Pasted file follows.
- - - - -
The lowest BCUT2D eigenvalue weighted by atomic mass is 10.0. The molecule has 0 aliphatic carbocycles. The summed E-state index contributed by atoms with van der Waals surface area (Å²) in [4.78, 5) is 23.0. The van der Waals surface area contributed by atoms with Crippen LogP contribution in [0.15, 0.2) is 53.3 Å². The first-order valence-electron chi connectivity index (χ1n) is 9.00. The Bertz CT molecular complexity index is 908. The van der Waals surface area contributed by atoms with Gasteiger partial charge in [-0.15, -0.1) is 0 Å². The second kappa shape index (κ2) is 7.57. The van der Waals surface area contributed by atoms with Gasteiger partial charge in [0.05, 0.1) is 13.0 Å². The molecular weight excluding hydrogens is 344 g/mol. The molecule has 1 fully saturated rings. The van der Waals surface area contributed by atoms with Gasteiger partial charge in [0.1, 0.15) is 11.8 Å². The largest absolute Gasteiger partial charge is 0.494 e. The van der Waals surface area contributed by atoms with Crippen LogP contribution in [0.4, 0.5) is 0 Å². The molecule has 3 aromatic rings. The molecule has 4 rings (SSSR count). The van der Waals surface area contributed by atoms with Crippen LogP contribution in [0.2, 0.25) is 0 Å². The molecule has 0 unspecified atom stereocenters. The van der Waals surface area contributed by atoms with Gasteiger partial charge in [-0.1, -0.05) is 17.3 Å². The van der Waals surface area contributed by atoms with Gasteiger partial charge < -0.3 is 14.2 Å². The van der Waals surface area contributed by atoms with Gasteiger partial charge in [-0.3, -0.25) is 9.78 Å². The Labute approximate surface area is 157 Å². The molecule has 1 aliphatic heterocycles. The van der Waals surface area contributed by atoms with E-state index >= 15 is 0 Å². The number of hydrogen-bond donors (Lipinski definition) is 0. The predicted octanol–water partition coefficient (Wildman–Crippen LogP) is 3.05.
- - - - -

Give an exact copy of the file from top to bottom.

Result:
The lowest BCUT2D eigenvalue weighted by atomic mass is 10.0. The molecule has 0 aliphatic carbocycles. The summed E-state index contributed by atoms with van der Waals surface area (Å²) in [4.78, 5) is 23.0. The van der Waals surface area contributed by atoms with Crippen LogP contribution in [0.15, 0.2) is 53.3 Å². The first-order valence-electron chi connectivity index (χ1n) is 9.00. The Bertz CT molecular complexity index is 908. The van der Waals surface area contributed by atoms with Gasteiger partial charge in [-0.15, -0.1) is 0 Å². The second kappa shape index (κ2) is 7.57. The van der Waals surface area contributed by atoms with Gasteiger partial charge in [0.05, 0.1) is 13.0 Å². The molecular weight excluding hydrogens is 344 g/mol. The molecule has 1 fully saturated rings. The van der Waals surface area contributed by atoms with Gasteiger partial charge in [0.1, 0.15) is 11.8 Å². The largest absolute Gasteiger partial charge is 0.494 e. The van der Waals surface area contributed by atoms with Crippen LogP contribution in [0.4, 0.5) is 0 Å². The molecule has 3 aromatic rings. The molecule has 4 rings (SSSR count). The van der Waals surface area contributed by atoms with Crippen LogP contribution in [0.2, 0.25) is 0 Å². The molecule has 0 unspecified atom stereocenters. The van der Waals surface area contributed by atoms with Gasteiger partial charge in [-0.1, -0.05) is 17.3 Å². The van der Waals surface area contributed by atoms with Gasteiger partial charge < -0.3 is 14.2 Å². The van der Waals surface area contributed by atoms with Gasteiger partial charge in [-0.3, -0.25) is 9.78 Å². The Labute approximate surface area is 157 Å². The molecule has 1 aliphatic heterocycles. The van der Waals surface area contributed by atoms with E-state index >= 15 is 0 Å². The number of hydrogen-bond donors (Lipinski definition) is 0. The predicted octanol–water partition coefficient (Wildman–Crippen LogP) is 3.05.